Myeloma Research Laboratory

Our laboratory studies the molecular and cellular basis for the development of the second most common blood cancer: multiple myeloma.

Myeloma is characterised by the clonal proliferation of malignant plasma cells (cells that normally protect against infection). Over 100,000 people are diagnosed with myeloma worldwide each year. Despite recent advances in treatment, myeloma remains almost universally fatal with a 10-year survival rate of approximately 17%.

Clinical manifestations of myeloma include the development of osteolytic bone lesions, bone pain, hypercalcaemia, renal insufficiency, suppressed immunoglobulin production and increased bone marrow (BM) angiogenesis. Myeloma is preceded by a premalignant (asymptomatic) monoclonal gammopathy of uncertain significance (MGUS) stage. The factors that trigger the progression from MGUS to myeloma remain to be determined; however, our studies show that both intrinsic genetic changes and extrinsic factors play a role in disease progression. Our laboratory’s research is focused on detecting the key signalling pathways that are deregulated during disease development and determining what microenvironmental changes occur during disease pathogenesis. We believe that these approaches will enable us to identify new molecular markers of disease risk and to design drugs against novel therapeutic targets.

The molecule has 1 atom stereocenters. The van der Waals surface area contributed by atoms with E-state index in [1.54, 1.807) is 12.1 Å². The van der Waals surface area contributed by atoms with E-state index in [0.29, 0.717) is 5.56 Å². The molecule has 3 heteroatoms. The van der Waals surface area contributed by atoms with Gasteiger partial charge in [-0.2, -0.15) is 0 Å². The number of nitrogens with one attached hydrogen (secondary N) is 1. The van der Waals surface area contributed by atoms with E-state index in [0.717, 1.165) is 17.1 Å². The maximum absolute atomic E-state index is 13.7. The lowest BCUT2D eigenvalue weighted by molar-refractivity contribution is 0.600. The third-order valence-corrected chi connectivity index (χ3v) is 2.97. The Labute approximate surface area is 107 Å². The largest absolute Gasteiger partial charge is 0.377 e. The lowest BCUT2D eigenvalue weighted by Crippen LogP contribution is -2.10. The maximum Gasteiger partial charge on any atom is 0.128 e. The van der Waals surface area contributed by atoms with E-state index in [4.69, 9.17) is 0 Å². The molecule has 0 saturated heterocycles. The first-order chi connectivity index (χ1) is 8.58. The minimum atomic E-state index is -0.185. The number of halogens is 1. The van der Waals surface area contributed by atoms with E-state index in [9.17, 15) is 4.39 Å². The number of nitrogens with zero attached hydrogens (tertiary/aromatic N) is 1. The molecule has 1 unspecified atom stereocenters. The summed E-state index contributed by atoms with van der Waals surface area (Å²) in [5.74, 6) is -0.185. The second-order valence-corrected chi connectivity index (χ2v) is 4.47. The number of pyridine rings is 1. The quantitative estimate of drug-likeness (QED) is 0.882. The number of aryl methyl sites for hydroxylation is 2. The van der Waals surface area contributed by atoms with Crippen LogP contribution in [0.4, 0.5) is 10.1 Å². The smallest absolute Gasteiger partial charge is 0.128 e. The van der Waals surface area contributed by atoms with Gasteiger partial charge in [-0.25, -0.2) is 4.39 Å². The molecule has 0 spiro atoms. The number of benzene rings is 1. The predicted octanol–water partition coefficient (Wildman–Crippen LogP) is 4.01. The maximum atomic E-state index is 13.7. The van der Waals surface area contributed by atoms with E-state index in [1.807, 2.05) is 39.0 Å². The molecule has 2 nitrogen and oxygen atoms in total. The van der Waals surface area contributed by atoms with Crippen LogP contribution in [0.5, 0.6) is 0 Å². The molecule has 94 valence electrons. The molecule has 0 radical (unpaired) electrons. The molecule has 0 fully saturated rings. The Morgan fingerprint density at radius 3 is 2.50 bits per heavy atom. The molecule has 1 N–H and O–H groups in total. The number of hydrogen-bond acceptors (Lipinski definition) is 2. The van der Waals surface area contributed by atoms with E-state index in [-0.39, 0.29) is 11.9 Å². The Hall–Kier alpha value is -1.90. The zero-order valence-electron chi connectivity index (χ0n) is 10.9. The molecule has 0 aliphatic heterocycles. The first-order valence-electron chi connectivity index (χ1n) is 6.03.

Using state-of-the art genomics, in vitro models of cancer development, and preclinical models of disease, the Myeloma Research Laboratory is focused on identifying the key genes responsible for disease progression and the role played by the bone microenvironment in disease development and relapse. With a focus on multiple myeloma (a type of bone marrow cancer), these approaches will enable us to identify new molecular markers of disease risk and to design drugs against novel therapeutic targets.

Our group is also interested in how nutrient-sensing pathways in the skeleton can control bone mass and systemic glucose metabolism, since recent studies suggest these pathways have important implications in diseases that impact on skeletal health, such as osteoporosis and type 2 diabetes. Osteoblasts (bone-forming cells) are known to secrete factors into the circulating blood stream and, remarkably, act on tissues remote to the bone to control metabolism and reproductive function. Using sophisticated genetic models, our laboratory is investigating the function of insulin-responsive pathways in osteoblasts to gain insight into how the skeleton regulates energy metabolism in the body.

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We offer exciting opportunities for researchers at the honours, masters and PhD levels. Our research degrees are open to students from a broad range of backgrounds, and range from basic sciences to clinical research. If you are interested in human health, consider furthering your research career with us.

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